This week's batch of books run the gamut from slightly creepy shojo stories to a fish-out-of-water story about an English teacher in Japan, a heartwarming sports manga series, a historical biography and a Japan travel book that skips the shrines and gets to the good stuff: where to buy cool toys in Tokyo.
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Author / Artist: Mitsuru Adachi
Japanese Title: Cross Game
Publisher: Shonen Sunday / VIZ Media
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VIZ Media opted to release the first volume of Cross Game as a 3-volumes-in-1 omnibus. Smart move, because this sports manga story takes a bit to kick into gear.The first two volumes are mostly about character intros, as we meet Ko Kitamura, a not-very-ambitious young baseball player and the four Tsukishima sisters who play a huge role in his life.
It takes a while to get used to Adachi's slice-of-life storytelling style, because it's more subtle than most shonen manga. But Adachi's a master at grabbing readers by the heartstrings. Cross Game starts slow, but by last page you're hooked.
Author/Artist: Toru Fujieda
Japanese Title: Dragon Girl
Publisher: Yen Press
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Rinna Aizen is a confident girl who wants to follow in her father's footsteps: she wants to lead the cheering squad at his alma mater. Never mind that her classmates are mostly guys at this once all-boys academy, and that the cheering squad already has a macho leader trying to keep the now-faltering tradition alive. Rinna is determined to generate school spirit despite these odds and the haughty school president who wants to stop her.
Dragon Girl's charming art and likeable characters kept me reading, but like Cross Game, its slightly slow pace benefits from the 3-volumes-in-1 intro. Fun but a bit forgettable.
Author / Artist: Natsumi Ando
Japanese Title: Arisa
Publisher: Del Rey Manga
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Tsubasa and Arisa are twin sisters who have been separated for three years due to their parents' divorce. The girls go to different schools and seem to have wildly different lives and personalities: Tsubasa's a bit of a hot-tempered roughneck while Arisa is pretty and popular. But things aren't as simple as they seem. After Arisa attempts suicide, Tsubasa goes to school in her place to try to understand why, and discovers a dark side to Arisa's 'perfect' school life.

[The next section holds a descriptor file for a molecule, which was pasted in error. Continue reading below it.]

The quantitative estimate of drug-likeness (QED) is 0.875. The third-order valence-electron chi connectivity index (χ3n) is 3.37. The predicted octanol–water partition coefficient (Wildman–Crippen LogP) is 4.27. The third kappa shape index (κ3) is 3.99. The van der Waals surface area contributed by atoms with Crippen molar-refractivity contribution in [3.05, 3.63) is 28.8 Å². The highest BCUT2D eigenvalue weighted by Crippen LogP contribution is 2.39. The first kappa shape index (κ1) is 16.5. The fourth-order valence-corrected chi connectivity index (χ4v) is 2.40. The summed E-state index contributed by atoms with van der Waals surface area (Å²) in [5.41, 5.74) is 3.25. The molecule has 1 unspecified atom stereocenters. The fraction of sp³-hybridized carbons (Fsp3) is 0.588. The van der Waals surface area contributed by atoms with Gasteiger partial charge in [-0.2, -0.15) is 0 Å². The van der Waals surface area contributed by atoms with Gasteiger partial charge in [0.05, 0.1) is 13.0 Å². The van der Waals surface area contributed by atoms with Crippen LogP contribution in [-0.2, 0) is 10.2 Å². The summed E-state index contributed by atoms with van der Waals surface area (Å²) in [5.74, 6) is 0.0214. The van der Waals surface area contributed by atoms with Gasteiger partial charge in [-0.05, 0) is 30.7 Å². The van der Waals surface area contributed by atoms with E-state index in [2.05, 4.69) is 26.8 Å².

Arisa is by the same artist as Kitchen Princess, but it's a much darker tale, with lots of genuinely strange and suspenseful twists. Utterly compelling.
Author: Kiyoshi Konno
Artist: Chie Shimano
Publisher: Penguin Books
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As the prologue of this book rightly points out, more people know what Che Guevara looks like than know what his life and ideals were all about. Che Guevara: A Manga Biography aims to address that oversight through comics.
The art is so-so, and it's a little disorienting to see Che looking more like salaryman Kosaku Shima or Crying Freeman than the defiant-looking guy in a beret on tshirts. It's not definitive book on this iconic Cuban revolutionary, but Che Guevara does a decent job of telling his life story as a "explorer, outsider, guerilla, revolutionary and legend" in easy-to-digest chunks.
Tonoharu is about a guy from the U.S. who gets sent to a rural town in Japan to "teach" English. Soon enough, he discovers how terribly unglamorous his job is, and how lonely it can be when he barely knows the language much less the culture of his new (temporary) home.
The artwork in Tonoharu is meticulously drawn. Martinson resists the urge to use a "manga" style to tell his tale; in fact, he leaves much of the Japanese dialogue untranslated to underscore Dan's confusion and isolation. A slightly melancholy, slightly funny slice-of-life look at an expat's experiences in Japan.
Authors: Brian Flynn & Joshua Bernard
Publisher: Last Gasp
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Finally! A Japan travel book that skips the shrines and tourist traps and gets to the good stuff: where and how to find cool toys, clothing, manga and collectibles.
Your guides? The guys from cult toy shop Super7, who are definitely kaiju (Japanese TV/movie monster) connoisseurs bar none. Flynn and Bernard take readers on a tour to toy collector hotspots that you'd normally only find via word-of-mouth, and wrap it all up in a nicely designed book packed with cool photos and sensible travel tips for newbies and hardcore Japanophiles alike.
Highly recommended. I know I'll take Tokyo Underground 2 with me the next time I go to Japan.
Author/Artist: Kaori Yuki
Japanese Title: Ningyou Kyuutei Gakudan
Publisher: Shojo Beat / VIZ Media
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If you've ever thought to yourself, "I like shojo manga and all, but it would be so much better if it had more zombies," your wishes have come true in the pages of Grand Guignol Orchestra... well, kinda.
Shojo manga's mistress of Goth horror gives her fans the kind of baroque frills and gender-bending twists that they love. However, this convoluted tale of a troupe of traveling entertainers/zombie killers is a messy melange of dysfunctional drama, creepy creeps and flowing hair that sorely lacks a compelling, cohesive plot to hold it all together.